Are SEO Forums Still Needed?

For my Blog-off post, I wanted to do a piece which somehow tied back into my first contest post. Out of the 14 items, the one about SEO Forums actually has some deeper meaning to me and I thought it would be a good topic to focus on.

6. Real SEOs … Don’t go to the forums

Real SEOs used to go to forums all the time. As a matter of fact, I bet most Real SEOs learned the craft on those very forums. Now, Real SEOs post all of that hard earned knowledge on their own sites or friends blogs. Why give away the milk when you can monetize it yourself.

While the original thought was obviously written in satire, it did have a underpinning of truth. In the beginning, much of the knowledge base of the entire SEO Industry was formulated and recorded in the SEO forums. Today however, this is just not the case. Much of the new knowledge is now being published on blogs, social or news sites. Has this shift in the location of our knowledge centers made the SEO Forums a artifact of our past or do we still have reason to participate in our original social environments?

A Recent History of the SEO Forums

These forums have been the foundation of our industry’s knowledge base since the beginning. They have not been without their share of controversy or drama. The differing levels of accountability has long been a problem for me personally when visiting SEO forums. Many of these forums allow discussion of black hat or potentially unethical techniques relying on their membership to counter or expose the problems with such activities. This does not always happen and the information may go unchallenged. All but one forum, has a history of not allowing its members to “name names” when exposing spammers or Black Hat SEOs. IHelpYou Forums and its owner Doug Heil have actually gotten a negative reputation in the industry for exposing the names of these people or companies when they find them. The one exception that comes to mind was the Traffic Power scandal, pretty much everyone called them out though the members of IHelpYou were first.

There have been some political and personality battles as well. There was a rather large flame war both publicly and behind the scenes when Jill Whalen left her moderator status at IHelpYou to start her own High Rankings forum. The members of those two forums held some grudges for quite some time and it was the cause of some very “interesting” but unproductive reading. The mystery of GoogleGuy over at WebMaster World and other forums was very entertaining for quite some time. The information he provided was outstanding but the mystery of his identity and authenticity was almost as intriguing. Here’s a hint to his identity, he stopped posting on the forums around the same time Matt Cutts launched his blog and started posting under his own name.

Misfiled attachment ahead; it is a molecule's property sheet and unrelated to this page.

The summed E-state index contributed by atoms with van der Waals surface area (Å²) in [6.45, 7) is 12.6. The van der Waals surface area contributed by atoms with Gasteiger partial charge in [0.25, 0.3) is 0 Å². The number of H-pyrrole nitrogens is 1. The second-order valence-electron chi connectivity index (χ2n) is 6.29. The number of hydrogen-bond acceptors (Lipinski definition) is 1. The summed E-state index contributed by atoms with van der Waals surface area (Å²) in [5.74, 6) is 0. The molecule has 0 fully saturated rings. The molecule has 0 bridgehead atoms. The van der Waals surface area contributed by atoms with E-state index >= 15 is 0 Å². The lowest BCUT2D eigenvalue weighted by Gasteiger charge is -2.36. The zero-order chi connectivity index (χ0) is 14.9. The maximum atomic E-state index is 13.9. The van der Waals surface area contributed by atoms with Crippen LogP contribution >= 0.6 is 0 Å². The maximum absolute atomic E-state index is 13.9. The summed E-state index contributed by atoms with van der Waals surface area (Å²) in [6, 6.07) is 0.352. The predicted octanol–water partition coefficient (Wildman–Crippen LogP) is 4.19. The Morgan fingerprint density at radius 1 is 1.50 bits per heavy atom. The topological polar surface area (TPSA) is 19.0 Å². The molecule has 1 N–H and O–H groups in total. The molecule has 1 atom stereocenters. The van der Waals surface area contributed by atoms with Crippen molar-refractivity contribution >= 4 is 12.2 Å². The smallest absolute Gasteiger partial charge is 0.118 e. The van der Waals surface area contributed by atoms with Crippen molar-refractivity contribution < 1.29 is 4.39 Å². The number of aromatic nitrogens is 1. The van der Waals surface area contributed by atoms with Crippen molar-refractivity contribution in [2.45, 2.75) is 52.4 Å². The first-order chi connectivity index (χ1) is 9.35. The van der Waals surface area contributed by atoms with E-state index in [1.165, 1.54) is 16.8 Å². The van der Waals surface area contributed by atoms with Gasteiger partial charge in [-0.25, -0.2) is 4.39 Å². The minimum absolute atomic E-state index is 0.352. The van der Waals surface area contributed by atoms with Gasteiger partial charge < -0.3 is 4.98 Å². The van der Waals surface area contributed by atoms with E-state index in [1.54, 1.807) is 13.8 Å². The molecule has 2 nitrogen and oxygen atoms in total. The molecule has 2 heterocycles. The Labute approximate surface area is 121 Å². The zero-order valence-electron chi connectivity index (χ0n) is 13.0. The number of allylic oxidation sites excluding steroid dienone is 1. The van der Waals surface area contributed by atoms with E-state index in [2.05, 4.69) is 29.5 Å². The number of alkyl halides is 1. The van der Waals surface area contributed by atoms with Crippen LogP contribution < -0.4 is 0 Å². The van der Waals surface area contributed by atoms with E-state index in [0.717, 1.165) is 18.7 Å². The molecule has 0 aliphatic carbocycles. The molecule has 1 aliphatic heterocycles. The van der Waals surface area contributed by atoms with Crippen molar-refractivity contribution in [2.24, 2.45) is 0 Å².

When Danny Sullivan left Search Engine Watch he left and many of the most prominent members of their forums left with him. This created a void at the relatively new SEW Forums and the new company used recruiter to contact major SEM agencies to try and find new moderators. The company I recently left was contacted and asked if we had anyone who would volunteer for a moderator post. There are many more example of this type of drama, but this is to be expected in a living community or collection of communities.

What about the individual forums? Back on October of 2006, I compiled some data related to the activity of what then were the top ten SEO forums. I took a look at the number of members and the number of posts at these forums since their creation. Using these numbers I determined the average number of posts per member to get a basic idea of how active a specific forum actually was. Using these same forums and comparing toady’s data, I thought I might be able to get an idea of the growth of these forums over the past 20 months.

I first looked again at the number of members of the SEO forums:

SEO Forum Growth

Two of the more popular SEO forums did not publish this data on their site. I was quite surprised at the growth of the Digital Point forums (325%), but much of that growth can be traced back to some very non-SEO portions of their content. V7N seemed to be the one forum with the most growth in membership dedicated to SEO with an increase of 194%. The SEO Guy forum, while small in the overall scheme of things actually showed a rather large growth percentage as well with 167%. Overall the average percentage of growth of the other forums was right at 60%. If you compare the growth of these forums to the growth of our industry, it does not seem the original supplier of SEO knowledge has been keeping up. In a recent article looking at SEO Job growth, Reilly O’Donnell of Onward Search showed us some interesting graphs including one that revealed that between October of 2006 and today, the job growth for SEO has increased approximately 400%. This is over 6 times the average forum growth.